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Why February Is a Better Month for Resolutions

We must look back before looking forward and ask ourselves these questions.

Key points

  • Even if you've already failed in your New Year's Resolutions, don't be discouraged. With some careful planning, a do-over can be more successful.
  • Understanding what kept you stuck in your old habits, and planning accordingly, is crucial to changing them.
  • By taking the time to reflect on yourself, your habits, and the science behind habit change, you can make your resolutions work this year.
  • Rigorous pre-planning, predicting obstacles, committing to paper and recruiting a friend are all effective strategies for successful resolutions.

It’s a month into the new year, so how are your resolutions looking? Kudos to those who’ve kept to their new goals and there’s hope for the rest of us, too.

January represents new beginnings. Whether it’s by instinct or force of habit, we set new resolutions at the beginning of the year. More recently, there’s been a move to take a wider lens and set new intentions, referring to a bigger-picture idea of what we want to change. Either way, by now there are many resolutions that have already failed and many of those January 1st optimists are now full of self-recrimination. We should put the brakes on that, though. Feeling we’re hopeless at changing, lazy, or worse, will keep us stuck in that behavior and certainly won’t help in getting us nearer to our goals.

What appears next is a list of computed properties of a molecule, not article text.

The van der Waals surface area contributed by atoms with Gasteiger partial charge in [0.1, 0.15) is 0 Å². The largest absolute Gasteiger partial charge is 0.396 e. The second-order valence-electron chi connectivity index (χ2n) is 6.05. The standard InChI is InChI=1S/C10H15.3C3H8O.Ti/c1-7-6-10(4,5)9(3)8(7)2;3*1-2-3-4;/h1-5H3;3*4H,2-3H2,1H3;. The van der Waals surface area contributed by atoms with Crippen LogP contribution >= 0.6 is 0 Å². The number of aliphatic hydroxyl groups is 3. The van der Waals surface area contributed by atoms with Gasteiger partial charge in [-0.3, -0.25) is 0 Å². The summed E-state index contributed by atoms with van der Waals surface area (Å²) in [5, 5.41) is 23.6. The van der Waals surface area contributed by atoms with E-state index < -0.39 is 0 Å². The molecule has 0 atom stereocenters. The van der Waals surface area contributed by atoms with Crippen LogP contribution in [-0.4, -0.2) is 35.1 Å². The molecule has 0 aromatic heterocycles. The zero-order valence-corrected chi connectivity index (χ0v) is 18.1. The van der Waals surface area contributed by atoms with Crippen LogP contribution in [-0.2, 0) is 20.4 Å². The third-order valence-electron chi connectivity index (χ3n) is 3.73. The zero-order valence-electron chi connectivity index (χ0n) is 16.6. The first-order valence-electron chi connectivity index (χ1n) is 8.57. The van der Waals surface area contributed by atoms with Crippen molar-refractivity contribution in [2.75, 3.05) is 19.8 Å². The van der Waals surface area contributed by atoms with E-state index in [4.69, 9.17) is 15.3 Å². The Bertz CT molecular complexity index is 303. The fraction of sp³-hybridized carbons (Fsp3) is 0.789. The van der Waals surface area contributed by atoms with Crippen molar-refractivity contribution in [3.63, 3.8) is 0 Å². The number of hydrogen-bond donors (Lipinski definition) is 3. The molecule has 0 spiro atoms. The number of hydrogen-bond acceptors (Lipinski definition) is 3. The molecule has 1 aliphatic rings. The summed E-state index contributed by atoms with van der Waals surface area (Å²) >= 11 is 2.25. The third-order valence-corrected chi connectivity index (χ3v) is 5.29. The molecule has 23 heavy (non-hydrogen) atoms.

Why did we fail to stick with our shiny new resolutions? The step that we’re often missing, the vital step without which we’re not exactly doomed to failure but definitely making things too hard for ourselves, is clear-eyed reflection—beforehand.

Most resolutions are not blinding new ideas we’ve had. Most are about making changes we’ve been considering for a while, maybe correcting some bad habits we’ve slipped into over time. As such, we’re often aiming to change habits that are entrenched. To make these alterations successfully, we need more than a dewy-eyed hopeful focus on New Year’s Day.

Source: Lisa Fotios/Pexels
Source: Lisa Fotios/Pexels

This was brought home to me a few years ago, one November, when I came across an unmarked manilla envelope in my desk drawer. Inside, I read some old resolutions.

Each year, our family gets together to share our resolutions, and one time I was using my family as guinea pigs (nothing new there) and asked them to put their commitments down on paper. On re-reading, I was rather disappointed to realize that the resolutions I had been mulling over for this coming year would be exactly the same as last year. I was even more appalled when it dawned on me that the resolutions were not a year old, but two. Now, I do have some resolutions that remain more or less constant year in and year out: eat less sugar, exercise more, etc. but I thought I usually made effective progress on the stand-alone projects. The evidence of the failed intentions, goals, and objectives, all written in irrefutable ink, was more sobering than a "dry January".